15.12.09

Training Tips: Multi-dimensional Dialogues in BJJ / Grappling


People liken BJJ / Grappling to a lot of things and, with my current dabble in Buddhism in mind, I see it mostly as a form of dialogue. A physical conversation. But mark this subtle difference: I said dialogue, not argument.

The way I see it, my partner and I are not arguing different or opposing points. We couldn't be. The sweep and the guard pass are not two sides of the same coin. They both uphold the same fundamental priciples. The are one and the same. To paraphrase the Matrix: There is no coin!

Too far fetched? Lend me a minute. Imagine you are on top of your partner in scarf hold. You're holding on quite tight and they sense that so they bridge and roll you. Now you are under the reverse of exactly the same position. Now imagine that you are rolling in a zero gravity environment. That you are rolling in outer space. Do you see where I'm going with this? Under these circumstances top and bottom are useless or at least irrelevant references.

Now try the guard. Someone is in you closed guard. You are floating in this dark non-gravitational outer space we were talking about. If I postulated that in fact you are not holding someone in your guard but rather under your mount, could you prove me wrong? Of course not. It’s all the same.

So where am I going with this and how is it Relevant to the theme of this blog? Well what defines Part Time Grapplers? The time we dedicate to this beautiful sport of ours is a fraction of what the full timers do but we are greedy and what comparable results.

Here is a tip that will double your practice efficiency: Think of fundamentals outside the traditional gravity-based box. In other words, every time you drill a technique, concept or fundamental from the closed guard, also work it or at least think how it would work from the mount and vice versa. This is not completely strange to our thinking as we often emphasise high mount and high guard. Just relax your mind and you will see tonnes of other applications to this principle and watch your efficiency soar.

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5 comments:

Meerkatsu said...

Nice existential thinking! I never thought of the guard as basically a horizontal version of the mount, but of course, with all the submission options - it all becomes clear to me now!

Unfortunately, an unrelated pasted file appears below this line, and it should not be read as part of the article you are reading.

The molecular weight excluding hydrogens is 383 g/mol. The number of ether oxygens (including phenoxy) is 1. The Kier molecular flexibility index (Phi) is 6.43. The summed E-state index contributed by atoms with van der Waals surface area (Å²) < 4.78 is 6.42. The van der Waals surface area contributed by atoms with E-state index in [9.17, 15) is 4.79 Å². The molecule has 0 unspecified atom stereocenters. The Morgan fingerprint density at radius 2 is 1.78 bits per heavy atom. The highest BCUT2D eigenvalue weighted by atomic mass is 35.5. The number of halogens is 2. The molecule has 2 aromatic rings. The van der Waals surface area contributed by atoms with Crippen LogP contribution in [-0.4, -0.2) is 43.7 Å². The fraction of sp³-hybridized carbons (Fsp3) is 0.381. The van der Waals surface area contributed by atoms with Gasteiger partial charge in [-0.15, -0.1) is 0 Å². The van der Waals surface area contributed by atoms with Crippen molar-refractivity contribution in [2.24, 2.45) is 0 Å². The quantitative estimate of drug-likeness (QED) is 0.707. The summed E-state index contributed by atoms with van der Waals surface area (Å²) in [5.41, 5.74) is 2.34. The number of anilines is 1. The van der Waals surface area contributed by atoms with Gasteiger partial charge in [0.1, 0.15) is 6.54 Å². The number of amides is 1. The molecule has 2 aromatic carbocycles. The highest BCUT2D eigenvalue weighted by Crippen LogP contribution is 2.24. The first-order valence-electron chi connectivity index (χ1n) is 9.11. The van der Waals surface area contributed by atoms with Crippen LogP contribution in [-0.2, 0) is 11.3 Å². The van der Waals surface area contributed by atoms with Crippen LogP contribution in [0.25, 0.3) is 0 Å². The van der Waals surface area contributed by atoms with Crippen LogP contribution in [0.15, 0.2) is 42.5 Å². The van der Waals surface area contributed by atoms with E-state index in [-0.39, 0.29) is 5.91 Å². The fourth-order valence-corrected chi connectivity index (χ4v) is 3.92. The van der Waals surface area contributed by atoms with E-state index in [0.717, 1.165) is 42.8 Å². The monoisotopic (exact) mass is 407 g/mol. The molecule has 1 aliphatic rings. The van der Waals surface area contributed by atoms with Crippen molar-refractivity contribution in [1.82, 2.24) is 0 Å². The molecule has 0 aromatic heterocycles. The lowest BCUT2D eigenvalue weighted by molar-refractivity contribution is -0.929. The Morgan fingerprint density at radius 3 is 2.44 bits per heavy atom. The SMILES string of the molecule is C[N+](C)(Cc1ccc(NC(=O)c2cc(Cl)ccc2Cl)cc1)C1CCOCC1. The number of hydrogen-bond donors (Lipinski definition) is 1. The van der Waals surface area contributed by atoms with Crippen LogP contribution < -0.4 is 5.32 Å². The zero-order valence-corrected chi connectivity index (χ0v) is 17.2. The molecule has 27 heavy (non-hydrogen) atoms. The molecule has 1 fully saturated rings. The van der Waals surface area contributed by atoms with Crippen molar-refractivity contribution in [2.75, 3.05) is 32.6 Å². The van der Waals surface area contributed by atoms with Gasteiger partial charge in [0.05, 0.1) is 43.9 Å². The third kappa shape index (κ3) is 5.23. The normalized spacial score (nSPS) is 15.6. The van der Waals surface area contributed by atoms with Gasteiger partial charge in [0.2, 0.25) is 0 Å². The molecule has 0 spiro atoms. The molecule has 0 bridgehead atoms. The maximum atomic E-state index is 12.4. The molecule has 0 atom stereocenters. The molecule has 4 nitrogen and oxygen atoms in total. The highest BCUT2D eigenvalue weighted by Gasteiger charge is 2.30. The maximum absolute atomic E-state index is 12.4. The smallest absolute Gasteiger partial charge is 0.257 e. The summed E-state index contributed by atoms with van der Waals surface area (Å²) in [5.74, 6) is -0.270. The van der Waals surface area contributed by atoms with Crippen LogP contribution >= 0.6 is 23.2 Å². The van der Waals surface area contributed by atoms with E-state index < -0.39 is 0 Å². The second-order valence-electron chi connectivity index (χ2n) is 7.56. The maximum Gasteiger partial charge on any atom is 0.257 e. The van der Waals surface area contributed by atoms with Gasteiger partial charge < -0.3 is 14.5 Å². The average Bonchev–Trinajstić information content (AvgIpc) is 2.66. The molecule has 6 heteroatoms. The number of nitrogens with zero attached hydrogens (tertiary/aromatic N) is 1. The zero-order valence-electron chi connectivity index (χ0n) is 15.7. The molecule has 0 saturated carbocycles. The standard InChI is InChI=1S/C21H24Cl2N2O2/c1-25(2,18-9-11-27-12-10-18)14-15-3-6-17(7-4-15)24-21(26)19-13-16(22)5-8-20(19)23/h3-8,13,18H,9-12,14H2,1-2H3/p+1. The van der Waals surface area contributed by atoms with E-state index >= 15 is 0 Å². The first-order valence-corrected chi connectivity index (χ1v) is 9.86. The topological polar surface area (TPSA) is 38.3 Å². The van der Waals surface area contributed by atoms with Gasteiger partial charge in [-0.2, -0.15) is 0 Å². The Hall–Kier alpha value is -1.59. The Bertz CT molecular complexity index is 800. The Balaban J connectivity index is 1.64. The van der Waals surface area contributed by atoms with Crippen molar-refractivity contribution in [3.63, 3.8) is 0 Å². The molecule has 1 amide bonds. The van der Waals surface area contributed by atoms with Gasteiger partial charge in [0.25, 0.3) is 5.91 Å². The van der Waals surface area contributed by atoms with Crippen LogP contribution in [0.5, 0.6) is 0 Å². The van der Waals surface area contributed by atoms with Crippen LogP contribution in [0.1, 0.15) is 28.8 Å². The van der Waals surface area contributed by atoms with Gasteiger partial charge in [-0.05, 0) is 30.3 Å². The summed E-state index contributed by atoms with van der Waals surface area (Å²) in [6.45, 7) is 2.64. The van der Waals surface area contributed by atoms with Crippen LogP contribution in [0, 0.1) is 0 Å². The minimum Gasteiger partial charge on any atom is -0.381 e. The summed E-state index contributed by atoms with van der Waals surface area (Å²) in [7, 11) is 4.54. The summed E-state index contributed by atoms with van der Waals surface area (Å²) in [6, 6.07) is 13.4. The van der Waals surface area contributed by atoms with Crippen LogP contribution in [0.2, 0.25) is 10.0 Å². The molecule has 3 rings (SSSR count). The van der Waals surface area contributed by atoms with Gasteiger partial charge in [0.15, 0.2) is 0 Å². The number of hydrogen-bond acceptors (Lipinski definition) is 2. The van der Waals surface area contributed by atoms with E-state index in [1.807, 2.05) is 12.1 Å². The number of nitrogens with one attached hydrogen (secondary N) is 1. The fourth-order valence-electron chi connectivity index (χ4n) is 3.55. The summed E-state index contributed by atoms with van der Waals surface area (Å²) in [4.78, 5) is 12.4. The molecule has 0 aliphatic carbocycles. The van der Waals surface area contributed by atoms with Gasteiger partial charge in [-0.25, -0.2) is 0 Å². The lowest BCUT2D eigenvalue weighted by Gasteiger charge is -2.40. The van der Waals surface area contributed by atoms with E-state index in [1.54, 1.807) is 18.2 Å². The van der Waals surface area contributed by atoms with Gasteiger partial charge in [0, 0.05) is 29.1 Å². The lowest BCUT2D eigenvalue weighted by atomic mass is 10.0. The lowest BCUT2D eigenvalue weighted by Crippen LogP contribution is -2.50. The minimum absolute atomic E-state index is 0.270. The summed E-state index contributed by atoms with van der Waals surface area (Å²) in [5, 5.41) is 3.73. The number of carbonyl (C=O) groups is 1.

Oh, well done for adding comments onto your blog and making google reader post the full article, I like commenting every now and again, like dialogue, but strictly two-dimensional!!

The Part Time Grappler said...

Cheers Meerkatsu! Very kind words, especially from someone who's been writing for quite a while.

Slideyfoot recommended the comments and full feed thing and I'm grateful to him. I'm ashamed to say that I didn't have them on coz I DIDN'T KNOW HOW :) Not very technical. Ended up asking a friend who is also on blogger for advice.

The guard/mount thing is a good example because most players have started a sub from mount (e.g. triangle), got rolled and then maybe finished it from guard, but the applications are much more than that. Martin, one of our awesome brown belts loves using americanas from side control bottom, if not to submit, it still shifts the top players weight off you :)

Meerkatsu said...

Jeez yes my instructor only recently showed me americanas and kimuras in unexpected places, eg from bottom and during the scamble on knees and when someone attempts a guard pass. totally screws the opponent's mind!
Loving it!

jiujitsukingdom said...

Interesting read Liam, I always like to hear the opnions of other like minded individuals! Actually Eddie Bravo talks a lot about making the mount like an aggresive inverted high guard! But I must admit although I understand the concept for some reason my movement skills and techniques vary considerably from each position! This is my first time visiting your blog but I'll definitely check in regularly! have a great day and I look froward to visiting again soon!
Kind Regards
Felipe

The Part Time Grappler said...

Exactly. I started writing this feeling there is one mirror position for each one, but I'm now leaning towards the feeling that there are only two positions, in-posture and out-of-posture. In-posture seems to be the same whether you're in mount or under it and out-of-posture likewise. The adjustments are very small. and thanks for all the kind words!